2016 ‘An Excellent Breeding Year’ for Beach-Nesting Birds, Says Conserve Wildlife Foundation
From piping plovers to least terns to black skimmers to American oystercatchers, Conserve Wildlife Foundation of New Jersey reports that it has been “an excellent breeding year” for beach-nesting birds, as CWF Beach Nesting Bird Project Manager Todd Pover wrote in a blog post earlier this month.
“There are many ways to gauge success for our beach-nesting bird project,” Pover explained. “We look at how well our management tools work, the effectiveness of our partnerships, and how well our educational efforts work, to name a few qualitative measures we use. At some point, however, it comes down to cold hard numbers: how well did the birds do in a particular season and over the long-term.” Although the figures are still preliminary, the trends are clear.
Piping plovers, Pover reports, come in at approximately 115 pairs statewide, up from 108 pairs in 2015. In 2014, the number was just 92, a historic low.
“So, we have climbed back closer to our long-term average, but there is still room to improve,” he noted. “The really good news is our productivity this year – close to a statewide record at 1.37 chicks fledged per pairs – puts us in the position to continue our population increase. If trends hold, because piping plovers demonstrate high site (or region) fidelity, when we produce a lot of fledglings, our breeding population rises in the next year or two. With three straight years of well above average fledgling rates for New Jersey now in the books, our prospects look good in the short term for our breeding population levels.”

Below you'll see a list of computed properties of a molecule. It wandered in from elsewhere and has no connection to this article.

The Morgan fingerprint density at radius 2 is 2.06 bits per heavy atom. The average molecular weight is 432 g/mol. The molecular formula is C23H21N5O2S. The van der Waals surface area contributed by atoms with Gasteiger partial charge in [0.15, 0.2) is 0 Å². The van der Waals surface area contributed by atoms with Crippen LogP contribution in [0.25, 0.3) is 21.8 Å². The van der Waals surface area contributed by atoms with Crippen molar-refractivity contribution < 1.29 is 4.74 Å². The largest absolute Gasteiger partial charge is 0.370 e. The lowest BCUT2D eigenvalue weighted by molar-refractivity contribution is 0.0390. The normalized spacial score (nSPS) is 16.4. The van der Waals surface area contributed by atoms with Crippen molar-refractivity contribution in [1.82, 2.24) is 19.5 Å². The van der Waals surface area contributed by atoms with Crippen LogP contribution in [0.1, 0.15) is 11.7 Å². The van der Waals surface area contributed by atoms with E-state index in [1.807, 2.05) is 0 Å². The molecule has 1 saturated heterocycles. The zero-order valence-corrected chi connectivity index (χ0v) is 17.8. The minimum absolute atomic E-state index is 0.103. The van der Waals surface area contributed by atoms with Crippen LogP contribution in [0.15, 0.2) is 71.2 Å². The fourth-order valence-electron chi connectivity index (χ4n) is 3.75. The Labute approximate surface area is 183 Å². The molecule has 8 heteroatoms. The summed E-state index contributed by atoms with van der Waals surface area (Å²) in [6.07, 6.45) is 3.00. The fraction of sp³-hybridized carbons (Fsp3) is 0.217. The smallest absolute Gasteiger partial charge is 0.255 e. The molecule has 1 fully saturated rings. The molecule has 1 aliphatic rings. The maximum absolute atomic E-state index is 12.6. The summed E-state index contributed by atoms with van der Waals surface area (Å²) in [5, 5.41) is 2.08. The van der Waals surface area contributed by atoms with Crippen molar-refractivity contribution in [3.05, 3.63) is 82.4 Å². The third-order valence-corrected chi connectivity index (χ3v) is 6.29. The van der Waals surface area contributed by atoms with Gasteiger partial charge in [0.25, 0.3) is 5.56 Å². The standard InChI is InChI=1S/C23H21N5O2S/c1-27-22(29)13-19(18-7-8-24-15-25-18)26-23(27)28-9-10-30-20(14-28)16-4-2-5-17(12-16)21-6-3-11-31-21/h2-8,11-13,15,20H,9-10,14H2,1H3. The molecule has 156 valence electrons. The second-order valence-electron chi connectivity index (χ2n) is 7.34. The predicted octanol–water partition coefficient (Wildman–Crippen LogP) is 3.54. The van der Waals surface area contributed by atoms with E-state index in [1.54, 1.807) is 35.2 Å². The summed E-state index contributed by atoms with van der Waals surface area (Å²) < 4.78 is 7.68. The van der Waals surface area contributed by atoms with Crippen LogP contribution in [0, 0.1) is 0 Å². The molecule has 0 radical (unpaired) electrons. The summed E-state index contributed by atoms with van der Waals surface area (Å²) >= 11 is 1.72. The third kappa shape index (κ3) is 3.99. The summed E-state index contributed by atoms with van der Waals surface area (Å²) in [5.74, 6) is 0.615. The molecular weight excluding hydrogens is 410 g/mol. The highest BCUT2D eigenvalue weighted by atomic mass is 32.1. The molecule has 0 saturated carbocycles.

Least terns and black skimmers, which nest in large colonies, are more challenging to count and assess, but both saw at least modest success this year.
The least tern colonies were variable, as is typical for the species. However, the two largest colonies in the state, in the Edwin B. Forsythe National Wildlife Refuge in Holgate and at Seaview Harbor, “were very successful and helped make up for losses and failures at other colonies,” Pover remarked.
Most of the state’s black skimmers, meanwhile, are concentrated in a large colony at Seaview Harbor. Although skimmers are the latest nesters – so the season isn’t yet over for them – they seem to have been successful there, which translates to a good season overall for the state.
The nonprofit CWF also tracks American oystercatchers, but only those that nest on barrier beaches and spits. “Because the biggest percentage of oystercatchers in the state nest on back bay and marsh islands, we cannot determine true statewide population or productivity levels, but the population on the beach habitat appears to be rising in recent years,” Pover stated. “Typically breeding success is lower for oystercatchers on the beach habitat due to high levels of human disturbance and predators, but productivity has been relatively high the past two years.”
For more information on CWF’s beach-nesting bird project, visit conservewildlifenj.org. —J.K.-H.